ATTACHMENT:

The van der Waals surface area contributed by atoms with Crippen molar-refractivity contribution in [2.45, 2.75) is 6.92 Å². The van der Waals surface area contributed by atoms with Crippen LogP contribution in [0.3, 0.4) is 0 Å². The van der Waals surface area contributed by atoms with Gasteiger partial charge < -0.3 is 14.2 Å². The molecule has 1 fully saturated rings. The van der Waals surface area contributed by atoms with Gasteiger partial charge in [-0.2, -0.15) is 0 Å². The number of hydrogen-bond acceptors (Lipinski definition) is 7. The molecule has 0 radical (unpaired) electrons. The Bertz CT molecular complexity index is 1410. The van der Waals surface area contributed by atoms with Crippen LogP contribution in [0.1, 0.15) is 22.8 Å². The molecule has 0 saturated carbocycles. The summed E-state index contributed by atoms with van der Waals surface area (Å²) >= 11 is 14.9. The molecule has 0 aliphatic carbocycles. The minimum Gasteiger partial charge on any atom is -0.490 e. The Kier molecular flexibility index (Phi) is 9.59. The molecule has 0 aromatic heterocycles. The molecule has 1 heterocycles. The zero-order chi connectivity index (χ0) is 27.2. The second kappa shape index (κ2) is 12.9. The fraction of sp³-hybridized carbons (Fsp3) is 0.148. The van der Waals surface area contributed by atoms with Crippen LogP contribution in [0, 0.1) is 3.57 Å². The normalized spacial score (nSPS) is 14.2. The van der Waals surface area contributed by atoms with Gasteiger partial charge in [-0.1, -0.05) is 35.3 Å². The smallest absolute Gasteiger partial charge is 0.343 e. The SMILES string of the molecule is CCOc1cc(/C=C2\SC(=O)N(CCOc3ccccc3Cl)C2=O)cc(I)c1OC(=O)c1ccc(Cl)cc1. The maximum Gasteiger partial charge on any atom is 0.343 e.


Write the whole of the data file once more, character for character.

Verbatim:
The van der Waals surface area contributed by atoms with Crippen molar-refractivity contribution in [2.45, 2.75) is 6.92 Å². The van der Waals surface area contributed by atoms with Crippen LogP contribution in [0.3, 0.4) is 0 Å². The van der Waals surface area contributed by atoms with Gasteiger partial charge < -0.3 is 14.2 Å². The molecule has 1 fully saturated rings. The van der Waals surface area contributed by atoms with Gasteiger partial charge in [-0.2, -0.15) is 0 Å². The number of hydrogen-bond acceptors (Lipinski definition) is 7. The molecule has 0 radical (unpaired) electrons. The Bertz CT molecular complexity index is 1410. The van der Waals surface area contributed by atoms with Crippen LogP contribution in [0.1, 0.15) is 22.8 Å². The molecule has 0 saturated carbocycles. The summed E-state index contributed by atoms with van der Waals surface area (Å²) >= 11 is 14.9. The molecule has 0 aliphatic carbocycles. The minimum Gasteiger partial charge on any atom is -0.490 e. The Kier molecular flexibility index (Phi) is 9.59. The molecule has 0 aromatic heterocycles. The molecule has 1 heterocycles. The zero-order chi connectivity index (χ0) is 27.2. The second kappa shape index (κ2) is 12.9. The fraction of sp³-hybridized carbons (Fsp3) is 0.148. The van der Waals surface area contributed by atoms with Crippen LogP contribution in [0, 0.1) is 3.57 Å². The normalized spacial score (nSPS) is 14.2. The van der Waals surface area contributed by atoms with Gasteiger partial charge in [-0.1, -0.05) is 35.3 Å². The smallest absolute Gasteiger partial charge is 0.343 e. The SMILES string of the molecule is CCOc1cc(/C=C2\SC(=O)N(CCOc3ccccc3Cl)C2=O)cc(I)c1OC(=O)c1ccc(Cl)cc1. The maximum Gasteiger partial charge on any atom is 0.343 e.